Planning permission has been granted for the UK's first purpose-built solar farm.
Planning permission has been granted for the UK’s first purpose-built solar farm – a landmark decision that could give the green light for a wave of commercial solar power developments across the country.
Located on the south facing site of the former Wheal Jane tin mine near Truro in Cornwall, the £4 million solar farm will house around 6000 individual panels, each measuring just 1.8m x 1m and laid out on galvanised steel fixed tilt frames. It will have a peak generating capacity of 1.3MW, providing enough electricity to power 287 average Cornish homes.
The company behind this breakthrough is 35° – a new venture set up to promote, build and manage 100MW of solar photovoltaic (PV) plant through a series of individually financed projects, bringing to life the government’s recently legislated new incentives for the micro-generation of renewable energy.
35° drew heavily on the expertise of leading engineering and environmental consultancy Wardell Armstrong in successfully securing planning permission from Cornwall council. The twelve month process involved the consultancy in pre-consultation, screening and scoping, feasibility including specific studies on glint, glare and ecology, a full environmental impact assessment, planning submission, and post submission consultation.
Cornwall council, keen to see their county become the UK leader in the generation of solar energy, were supportive of the idea from the start through their natural resources team who deal with minerals and renewables applications.
The stimulus for 35° and other enterprising solar businesses is the Feed in Tariff (FiT) – a new energy policy mechanism which came into force in April 2010 as part of the government’s low carbon transition plan to meet the targets of the Climate Change Act, respond to Copenhagen commitments, reduce carbon emissions and stimulate growth in low carbon electricity.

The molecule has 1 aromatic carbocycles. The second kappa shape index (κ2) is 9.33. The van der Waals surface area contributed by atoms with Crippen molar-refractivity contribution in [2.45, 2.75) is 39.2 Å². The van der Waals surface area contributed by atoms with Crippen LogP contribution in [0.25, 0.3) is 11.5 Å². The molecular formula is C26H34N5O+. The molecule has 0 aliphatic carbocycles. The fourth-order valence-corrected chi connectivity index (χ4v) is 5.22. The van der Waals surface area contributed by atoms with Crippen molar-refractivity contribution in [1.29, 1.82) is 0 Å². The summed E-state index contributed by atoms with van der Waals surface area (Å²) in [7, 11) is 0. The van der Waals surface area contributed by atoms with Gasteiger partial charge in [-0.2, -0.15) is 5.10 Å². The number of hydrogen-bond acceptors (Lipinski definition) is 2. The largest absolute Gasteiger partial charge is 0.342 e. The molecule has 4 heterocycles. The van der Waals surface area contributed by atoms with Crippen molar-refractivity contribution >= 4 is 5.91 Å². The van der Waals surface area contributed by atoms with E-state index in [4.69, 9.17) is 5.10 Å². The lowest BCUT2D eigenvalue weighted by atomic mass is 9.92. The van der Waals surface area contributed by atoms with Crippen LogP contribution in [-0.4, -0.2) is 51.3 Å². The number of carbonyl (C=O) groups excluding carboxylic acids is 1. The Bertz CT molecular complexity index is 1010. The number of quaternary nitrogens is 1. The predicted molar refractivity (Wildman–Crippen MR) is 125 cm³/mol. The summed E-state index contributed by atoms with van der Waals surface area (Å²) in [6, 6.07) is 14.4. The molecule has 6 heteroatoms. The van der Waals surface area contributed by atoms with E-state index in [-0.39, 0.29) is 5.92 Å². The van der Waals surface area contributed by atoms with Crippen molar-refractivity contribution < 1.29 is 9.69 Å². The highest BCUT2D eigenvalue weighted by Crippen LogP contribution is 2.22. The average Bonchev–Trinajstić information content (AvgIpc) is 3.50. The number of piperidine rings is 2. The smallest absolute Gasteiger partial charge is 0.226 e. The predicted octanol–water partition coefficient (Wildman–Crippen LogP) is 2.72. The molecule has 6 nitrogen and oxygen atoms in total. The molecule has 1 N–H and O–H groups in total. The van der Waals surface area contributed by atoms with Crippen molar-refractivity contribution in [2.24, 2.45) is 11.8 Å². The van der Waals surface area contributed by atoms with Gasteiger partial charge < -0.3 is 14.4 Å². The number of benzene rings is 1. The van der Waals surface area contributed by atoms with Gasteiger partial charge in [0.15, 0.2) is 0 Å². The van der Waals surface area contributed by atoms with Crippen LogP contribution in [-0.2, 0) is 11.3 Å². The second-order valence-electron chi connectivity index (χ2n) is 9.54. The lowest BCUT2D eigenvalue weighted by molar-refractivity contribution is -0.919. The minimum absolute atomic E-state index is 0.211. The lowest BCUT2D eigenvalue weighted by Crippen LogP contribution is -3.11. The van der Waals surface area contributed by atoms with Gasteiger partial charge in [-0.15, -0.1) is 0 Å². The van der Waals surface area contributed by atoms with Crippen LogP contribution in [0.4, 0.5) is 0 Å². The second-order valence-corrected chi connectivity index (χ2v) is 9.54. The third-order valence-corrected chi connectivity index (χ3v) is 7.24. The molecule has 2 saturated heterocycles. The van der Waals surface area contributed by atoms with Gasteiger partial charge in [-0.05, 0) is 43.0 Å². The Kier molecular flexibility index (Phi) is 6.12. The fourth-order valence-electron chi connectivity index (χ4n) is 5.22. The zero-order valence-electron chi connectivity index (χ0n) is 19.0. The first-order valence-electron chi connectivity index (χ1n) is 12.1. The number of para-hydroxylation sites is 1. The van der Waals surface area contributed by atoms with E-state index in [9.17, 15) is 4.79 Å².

Under FiT, businesses and individuals producing green electricity receive a generation tariff (paid by an electricity company) for everything they generate, plus an export tariff for everything they feed back to the grid – as high as 41.3p/kWh and 3p/kWh respectively in the case of small scale solar PV.
The PV technology works on the same principle as a solar powered calculator. Light falls on a panel, agitates electrons and creates a flow of DC electricity which is then put through an inverter to convert it to an AC supply which is suitable for the grid.
The Wheal Jane location – a brownfield area on the site of a former mill used by the tin mine – is the first one to be chosen by 35° and is intended as a proof of concept before further sites are developed. The grid connection is already in place, thanks to the power line from which the old mill drew its energy. While its capacity will be limited to 1.3 MW, most future sites are likely to be up to 5MW – the FiT limit.
One of the major advantages of PV solar power is its low visibility and minimal impact on the environment, with frames only around 1.6m tall. Moreover, plans are in place to landscape and enhance the area with a local grass mix to encourage and provide a natural habitat for rare species such as grass snakes, slow worms, lizards and barn owls – upgrading the site from its industrial past and turning into a safe and pleasant green area where wildlife can thrive.
With Cornwall basking in the highest irradiation levels in the UK – the most sunshine in layman’s terms – the county is likely to see many similar developments in the coming months and years, and it won’t be long before PV solar farms move northwards. Stephen McCabe from 35° sees a bright future. Stephen McCabe, Managing Director of 35 Degrees, said: “This is the first major milestone for the UK in directly harvesting the inexhaustible energy of the sun to address major issues such as energy stability and carbon reduction. It’s also the first building block in bringing a new growth industry to Cornwall and the UK. We’re excited to be leading the way in this venture.”